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You will be a serf on a UBI, completely chained to the social credit system

The suburbs where AI is likeliest to take your job and create a middle class 'rust belt' starting in just two years' time - sending house prices plunging across Australian cities

  • Melbourne set to be worst affected by AI

  • AI tipped to replace white collar jobs soon

Mortgage belt suburbs with a high concentration of white-collar professionals risk being turned into middle class 'rust belts' in just two years as artificial intelligence rapidly replaces jobs, a data expert says.

An analysis by Suburbtrends showed Melbourne is home to 14 of the 20 worst affected postcodes across Australia, with Sydney taking four spots and regional NSW having two places: Dubbo and Port Macquarie.

The property data group's founder Kent Lardner said AI and its large language models were likely to soon be performing the jobs now done by public servants and business administrators.

It is also poised to take over many jobs from lawyers to accountants, journalists to bankers, in as little as two years.

'It would not be out of the question in select suburbs, especially where they are dominated by a few employers that could adapt to AI and automation rapidly,' he told Daily Mail Australia.

'However the most likely scenario is a staggered impact.'

The sudden loss of jobs sparked by the emergence of ChatGPT and other emerging technologies risks creating severe change across society, putting a massive strain on government welfare payments.

Futurists have forecast that just about all white-collar jobs that centre on knowledge of, and processing of, information will soon be done by computers.

Mr Lardner likened the sudden demise of professional jobs - based on processing information - to the closure of American car factories in Detroit and the shutdown of coal mines in northern England.

Middle and outer suburbs of Australia's biggest cities - where more people are paying off a mortgage - are set to be the worst affected by the accelerating technological changes.

Mortgage belt suburbs with a higher concentration of white collar professionals risk being turned into middle class 'rust belts' in coming years as artificial intelligence rapidly replaces jobs, a data expert says (pictured is Tarneit in Melbourne's west)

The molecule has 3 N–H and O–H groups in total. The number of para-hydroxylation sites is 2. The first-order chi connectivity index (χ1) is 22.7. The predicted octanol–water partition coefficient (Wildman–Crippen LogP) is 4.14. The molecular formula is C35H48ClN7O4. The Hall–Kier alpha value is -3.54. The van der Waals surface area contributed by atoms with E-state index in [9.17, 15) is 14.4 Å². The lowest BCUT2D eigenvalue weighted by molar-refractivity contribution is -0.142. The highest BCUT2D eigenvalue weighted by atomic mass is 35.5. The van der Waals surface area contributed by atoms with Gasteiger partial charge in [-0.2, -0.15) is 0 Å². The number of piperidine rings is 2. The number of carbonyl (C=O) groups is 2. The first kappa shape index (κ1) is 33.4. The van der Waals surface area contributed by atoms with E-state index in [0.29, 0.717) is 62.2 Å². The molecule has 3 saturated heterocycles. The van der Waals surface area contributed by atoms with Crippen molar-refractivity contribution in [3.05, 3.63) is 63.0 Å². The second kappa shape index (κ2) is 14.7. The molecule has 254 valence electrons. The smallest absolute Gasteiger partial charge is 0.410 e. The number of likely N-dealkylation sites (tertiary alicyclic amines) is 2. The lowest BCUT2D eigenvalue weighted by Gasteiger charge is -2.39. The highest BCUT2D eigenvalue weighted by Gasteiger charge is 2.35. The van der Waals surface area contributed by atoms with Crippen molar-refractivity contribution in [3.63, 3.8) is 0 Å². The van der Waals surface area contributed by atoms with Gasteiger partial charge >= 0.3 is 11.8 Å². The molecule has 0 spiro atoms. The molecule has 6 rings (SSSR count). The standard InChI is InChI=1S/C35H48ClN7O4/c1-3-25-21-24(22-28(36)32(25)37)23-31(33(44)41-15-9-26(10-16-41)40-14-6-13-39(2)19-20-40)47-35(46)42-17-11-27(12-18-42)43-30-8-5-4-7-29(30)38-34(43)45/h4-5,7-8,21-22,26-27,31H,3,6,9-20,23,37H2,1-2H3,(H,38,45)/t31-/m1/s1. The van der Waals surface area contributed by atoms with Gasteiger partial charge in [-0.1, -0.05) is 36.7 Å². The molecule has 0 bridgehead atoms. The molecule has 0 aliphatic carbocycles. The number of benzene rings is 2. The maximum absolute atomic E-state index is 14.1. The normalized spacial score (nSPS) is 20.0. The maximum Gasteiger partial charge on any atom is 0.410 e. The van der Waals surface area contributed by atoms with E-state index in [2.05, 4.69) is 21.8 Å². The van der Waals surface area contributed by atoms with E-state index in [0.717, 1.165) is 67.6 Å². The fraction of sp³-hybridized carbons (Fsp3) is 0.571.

An analysis by Suburbtrends showed Melbourne home to 14 of the 20 worst affected postcodes

'White collar areas are going to have the same, potential impact as those rust belt communities,' Mr Lardner said.

Suburbs most at risk of AI taking away jobs

1. MELBOURNE CBD: 16,490 jobs 2. POINT COOK, Melbourne west: 16,132 jobs 3. CRAIGIEBURN, Melbourne north: 12,667 jobs 4. BERWICK, Melbourne south-east: 12,092 jobs 5. TARNEIT, Melbourne west: 12,069 jobs 6. RESERVOIR, Melbourne north: 11,440 jobs 7. PAKENHAM, Melbourne south-east: 11,393 jobs 8. BLACKTOWN, Sydney west: 10,340 jobs 9. WERRIBEE, Melbourne west: 10,313 jobs 10. CASTLE HILL, Sydney north-west: 10,165 jobs 11. GLEN WAVERLEY, Melbourne south-east: 9,942 jobs 12. RICHMOND, Melbourne inner east: 9,812 jobs 13. BAULKHAM HILLS, Sydney north-west: 9,403 jobs 14. DUBBO, New South Wales central west: 9,209 jobs 15. PARRAMATTA, Sydney west: 8,998 jobs 16. PORT MACQUARIE, New South Wales mid north coast: 8,938 jobs 17. PRESTON, Melbourne north: 8,922 jobs 18. MOUNT WAVERLEY, Melbourne south-east: 8,813 jobs 19. ROWVILLE, Melbourne south-east: 8,809 jobs 20. SUNBURY, Melbourne north-west: 8,777 jobs

'There's a massive risk of rust-belt suburbs.

'We've got whole communities and towns in the last 100 years that actually couldn't transition - its community broke down because there was no employment.

'We're going to find concentrations akin to that but not in industry but in white collar jobs.'

The change will make the push for a universal basic income more urgent.

Under such a model, those businesses which see profitability soar due to not having to pay staff would be heavily taxed to give redundant workers enough money to live.

Without such payments to the laid-off workers, consumer spending power would plummet and many businesses collapse.

'There will be job losses,' Mr Lardner said.

'The question will be, "Can workers transition to where the jobs are needed?"

'This is going to be too big and too fast for anything other than universal basic income - I think it's the only option.

'I don't think we can transition fast enough otherwise we'll pull up the fabric of society if we don't do something.'

Melbourne's central business district was tipped to lose the most jobs - 16,490 - with the Victorian capital having 14 spots on the top 20 list based on the potential job losses of its residents.

The Victorian capital's suburbs such as Cragieburn, Berwick, Tarneit, Reservoir, Pakenham, Werribee, Glen Waverley and inner-city Richmond are also on the list.

'Typically, we find a lot of those Melbourne suburbs do have information, media, telecoms, professionals, scientific, finance, insurance services - there's a lot of large employers that have head offices down in Melbourne,' Mr Lardner said.

As the number of people able to afford mortgages plummets, house prices would drop dramatically.

Places with profiles like Blacktown in Sydney's west are particularly at risk; where houses typically cost more than $1million and a higher proportion of residents have an expensive mortgage.

This is where 10,340 jobs are under threat.

Sydney had four spots on the top 20 danger list, including Castle Hill and Baulkham Hills in the city's nearby north-west, along with Parramatta.

'People will be forced to sell,' Mr Lardner said.

'The concern will be - we're at the top of the table up there with Hong Kong for house prices - so this is where we start to use the term bubble because house prices are so high.

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